background photo by Jeff Clark
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25th of November 2000

     When you get used to a certain taste, old favorites don't seem the same without it. Usually when I get a sub sandwich I like to add lettuce, onions, horseradish and, the topper, jalopéna peppers. I appreciated the leftover sandwich from the neighbor, but it tasted like a rice cake. Reminded me of Zoloft.

     Speaking of leftovers, I didn't have any. Since our daughter-in-law made Thanksgiving dinner (her first time, and she did a marvelous job), I can't raid the fridge. It's great not to mess up your own kitchen, but I do miss the après feast munchies. My brother sent an ecard of a turkey TV dinner. I hope it didn't mean that's what he had, but it serves him right for moving way out there 22 years ago.

link to this entry Count Your Blessings

24th of November 2000

     If you woke up this morning with more health than illness ... you are more blessed than the million who will not survive this week. If you have never experienced the danger of battle, the loneliness of imprisonment, the agony of torture, or the pangs of starvation ... you are ahead of 500 million people in the world.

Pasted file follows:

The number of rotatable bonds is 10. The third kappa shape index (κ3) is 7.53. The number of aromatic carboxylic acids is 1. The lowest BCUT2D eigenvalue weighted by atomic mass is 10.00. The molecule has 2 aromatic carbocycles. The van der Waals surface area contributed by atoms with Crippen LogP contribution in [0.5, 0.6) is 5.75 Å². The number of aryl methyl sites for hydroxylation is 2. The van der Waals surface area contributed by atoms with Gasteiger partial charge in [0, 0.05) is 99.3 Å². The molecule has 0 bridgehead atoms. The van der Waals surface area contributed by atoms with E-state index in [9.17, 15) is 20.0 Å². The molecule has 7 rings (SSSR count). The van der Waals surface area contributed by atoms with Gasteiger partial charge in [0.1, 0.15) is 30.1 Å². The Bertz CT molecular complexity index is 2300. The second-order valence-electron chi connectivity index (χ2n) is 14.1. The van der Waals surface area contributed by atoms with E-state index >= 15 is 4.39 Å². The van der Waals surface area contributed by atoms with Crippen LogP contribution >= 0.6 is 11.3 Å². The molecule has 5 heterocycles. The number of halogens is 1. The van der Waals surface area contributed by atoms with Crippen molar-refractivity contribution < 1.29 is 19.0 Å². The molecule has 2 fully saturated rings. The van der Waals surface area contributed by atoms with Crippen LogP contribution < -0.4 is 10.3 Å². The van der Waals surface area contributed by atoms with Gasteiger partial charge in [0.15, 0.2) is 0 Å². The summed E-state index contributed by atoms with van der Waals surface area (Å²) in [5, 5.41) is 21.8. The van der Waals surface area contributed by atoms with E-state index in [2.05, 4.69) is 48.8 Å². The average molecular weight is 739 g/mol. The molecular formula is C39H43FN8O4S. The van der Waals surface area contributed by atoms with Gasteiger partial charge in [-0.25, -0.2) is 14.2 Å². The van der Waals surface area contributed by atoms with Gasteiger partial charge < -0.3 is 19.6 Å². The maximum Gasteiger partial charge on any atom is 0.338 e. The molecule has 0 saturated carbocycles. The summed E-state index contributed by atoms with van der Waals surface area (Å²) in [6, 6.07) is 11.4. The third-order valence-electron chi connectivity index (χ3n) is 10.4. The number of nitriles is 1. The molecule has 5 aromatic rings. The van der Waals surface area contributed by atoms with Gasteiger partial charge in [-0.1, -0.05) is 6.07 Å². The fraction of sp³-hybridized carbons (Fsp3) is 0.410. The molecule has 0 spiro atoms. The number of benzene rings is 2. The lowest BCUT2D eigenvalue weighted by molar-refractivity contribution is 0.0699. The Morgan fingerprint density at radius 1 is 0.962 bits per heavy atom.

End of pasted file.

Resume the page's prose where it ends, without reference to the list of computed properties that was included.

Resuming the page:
If you have food in the refrigerator, clothes on your back, a roof overhead and a place to sleep ... you are richer than 75% of this world. If you have money in the bank, in your wallet, and spare change in a dish someplace ... you are among the top 8% of the world's wealthy.

     If you hold up your head with a smile on your face and are truly thankful ... you are blessed because the majority can, but most do not. If you can hold someone's hand, hug them or even touch them on the shoulder ... you are blessed because you can offer healing touch. Have a good day, count your blessings, and see if you can find a way to show someone less fortunate you care.